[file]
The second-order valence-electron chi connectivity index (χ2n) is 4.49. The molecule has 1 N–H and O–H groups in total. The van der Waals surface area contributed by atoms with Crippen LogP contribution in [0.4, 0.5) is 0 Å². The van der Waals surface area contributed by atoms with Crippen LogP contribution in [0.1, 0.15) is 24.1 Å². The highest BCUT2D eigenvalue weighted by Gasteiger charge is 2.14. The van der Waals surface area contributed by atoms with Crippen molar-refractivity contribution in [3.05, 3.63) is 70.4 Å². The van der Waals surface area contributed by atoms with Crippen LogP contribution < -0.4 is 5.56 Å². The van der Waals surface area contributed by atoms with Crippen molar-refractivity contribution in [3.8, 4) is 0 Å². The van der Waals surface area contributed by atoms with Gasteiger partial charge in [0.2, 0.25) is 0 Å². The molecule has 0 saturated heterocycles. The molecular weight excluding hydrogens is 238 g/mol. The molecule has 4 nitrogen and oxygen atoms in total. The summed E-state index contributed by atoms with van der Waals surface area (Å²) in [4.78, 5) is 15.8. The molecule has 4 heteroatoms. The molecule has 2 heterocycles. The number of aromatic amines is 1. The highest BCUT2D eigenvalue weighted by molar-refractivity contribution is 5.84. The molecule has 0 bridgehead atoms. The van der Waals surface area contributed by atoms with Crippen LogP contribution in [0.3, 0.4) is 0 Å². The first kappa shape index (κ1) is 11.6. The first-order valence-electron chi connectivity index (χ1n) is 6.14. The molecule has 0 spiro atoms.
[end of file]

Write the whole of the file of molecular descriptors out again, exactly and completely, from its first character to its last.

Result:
The second-order valence-electron chi connectivity index (χ2n) is 4.49. The molecule has 1 N–H and O–H groups in total. The van der Waals surface area contributed by atoms with Crippen LogP contribution in [0.4, 0.5) is 0 Å². The van der Waals surface area contributed by atoms with Crippen LogP contribution in [0.1, 0.15) is 24.1 Å². The highest BCUT2D eigenvalue weighted by Gasteiger charge is 2.14. The van der Waals surface area contributed by atoms with Crippen molar-refractivity contribution in [3.05, 3.63) is 70.4 Å². The van der Waals surface area contributed by atoms with Crippen LogP contribution < -0.4 is 5.56 Å². The van der Waals surface area contributed by atoms with Crippen molar-refractivity contribution in [3.8, 4) is 0 Å². The van der Waals surface area contributed by atoms with Gasteiger partial charge in [0.2, 0.25) is 0 Å². The molecule has 0 saturated heterocycles. The molecular weight excluding hydrogens is 238 g/mol. The molecule has 4 nitrogen and oxygen atoms in total. The summed E-state index contributed by atoms with van der Waals surface area (Å²) in [4.78, 5) is 15.8. The molecule has 4 heteroatoms. The molecule has 2 heterocycles. The number of aromatic amines is 1. The highest BCUT2D eigenvalue weighted by molar-refractivity contribution is 5.84. The molecule has 0 bridgehead atoms. The van der Waals surface area contributed by atoms with Crippen LogP contribution in [0.3, 0.4) is 0 Å². The first kappa shape index (κ1) is 11.6. The first-order valence-electron chi connectivity index (χ1n) is 6.14. The molecule has 0 spiro atoms.